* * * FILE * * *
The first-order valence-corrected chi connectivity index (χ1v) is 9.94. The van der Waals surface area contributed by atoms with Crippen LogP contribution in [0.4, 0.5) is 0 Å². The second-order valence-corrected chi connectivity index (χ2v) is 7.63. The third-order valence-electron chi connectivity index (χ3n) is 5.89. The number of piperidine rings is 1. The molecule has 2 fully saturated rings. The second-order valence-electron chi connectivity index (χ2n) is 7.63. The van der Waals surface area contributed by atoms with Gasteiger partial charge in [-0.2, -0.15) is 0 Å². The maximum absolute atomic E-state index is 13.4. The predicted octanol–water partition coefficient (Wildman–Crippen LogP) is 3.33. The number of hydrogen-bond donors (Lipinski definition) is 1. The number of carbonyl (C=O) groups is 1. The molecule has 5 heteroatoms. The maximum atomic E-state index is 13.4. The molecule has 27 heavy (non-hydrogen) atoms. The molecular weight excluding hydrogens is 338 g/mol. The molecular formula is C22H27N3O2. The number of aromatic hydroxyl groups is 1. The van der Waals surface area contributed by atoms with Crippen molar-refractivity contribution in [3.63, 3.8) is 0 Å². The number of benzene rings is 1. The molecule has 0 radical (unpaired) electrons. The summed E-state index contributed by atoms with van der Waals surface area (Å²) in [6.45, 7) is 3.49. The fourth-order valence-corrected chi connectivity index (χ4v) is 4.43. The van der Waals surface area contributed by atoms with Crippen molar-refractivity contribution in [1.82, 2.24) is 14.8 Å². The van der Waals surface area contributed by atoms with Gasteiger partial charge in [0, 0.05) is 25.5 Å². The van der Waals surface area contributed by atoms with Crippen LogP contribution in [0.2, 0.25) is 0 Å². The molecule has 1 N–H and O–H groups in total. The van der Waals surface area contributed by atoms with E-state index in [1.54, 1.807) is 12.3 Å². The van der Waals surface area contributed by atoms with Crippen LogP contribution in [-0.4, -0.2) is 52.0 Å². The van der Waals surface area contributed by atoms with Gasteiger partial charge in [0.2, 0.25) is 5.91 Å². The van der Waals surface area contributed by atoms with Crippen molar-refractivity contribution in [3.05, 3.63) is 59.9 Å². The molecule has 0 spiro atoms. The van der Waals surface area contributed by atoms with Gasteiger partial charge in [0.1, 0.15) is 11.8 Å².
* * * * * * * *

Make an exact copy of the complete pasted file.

The first-order valence-corrected chi connectivity index (χ1v) is 9.94. The van der Waals surface area contributed by atoms with Crippen LogP contribution in [0.4, 0.5) is 0 Å². The second-order valence-corrected chi connectivity index (χ2v) is 7.63. The third-order valence-electron chi connectivity index (χ3n) is 5.89. The number of piperidine rings is 1. The molecule has 2 fully saturated rings. The second-order valence-electron chi connectivity index (χ2n) is 7.63. The van der Waals surface area contributed by atoms with Gasteiger partial charge in [-0.2, -0.15) is 0 Å². The maximum absolute atomic E-state index is 13.4. The predicted octanol–water partition coefficient (Wildman–Crippen LogP) is 3.33. The number of hydrogen-bond donors (Lipinski definition) is 1. The number of carbonyl (C=O) groups is 1. The molecule has 5 heteroatoms. The maximum atomic E-state index is 13.4. The molecule has 27 heavy (non-hydrogen) atoms. The molecular weight excluding hydrogens is 338 g/mol. The molecular formula is C22H27N3O2. The number of aromatic hydroxyl groups is 1. The van der Waals surface area contributed by atoms with Crippen molar-refractivity contribution in [3.63, 3.8) is 0 Å². The number of benzene rings is 1. The molecule has 0 radical (unpaired) electrons. The summed E-state index contributed by atoms with van der Waals surface area (Å²) in [6.45, 7) is 3.49. The fourth-order valence-corrected chi connectivity index (χ4v) is 4.43. The van der Waals surface area contributed by atoms with Crippen molar-refractivity contribution in [1.82, 2.24) is 14.8 Å². The van der Waals surface area contributed by atoms with Gasteiger partial charge in [0, 0.05) is 25.5 Å². The van der Waals surface area contributed by atoms with Crippen LogP contribution in [0.2, 0.25) is 0 Å². The molecule has 1 N–H and O–H groups in total. The van der Waals surface area contributed by atoms with E-state index in [1.54, 1.807) is 12.3 Å². The van der Waals surface area contributed by atoms with Crippen LogP contribution in [-0.4, -0.2) is 52.0 Å². The van der Waals surface area contributed by atoms with Gasteiger partial charge in [0.2, 0.25) is 5.91 Å². The van der Waals surface area contributed by atoms with Crippen molar-refractivity contribution in [3.05, 3.63) is 59.9 Å². The molecule has 0 spiro atoms. The van der Waals surface area contributed by atoms with Gasteiger partial charge in [0.1, 0.15) is 11.8 Å².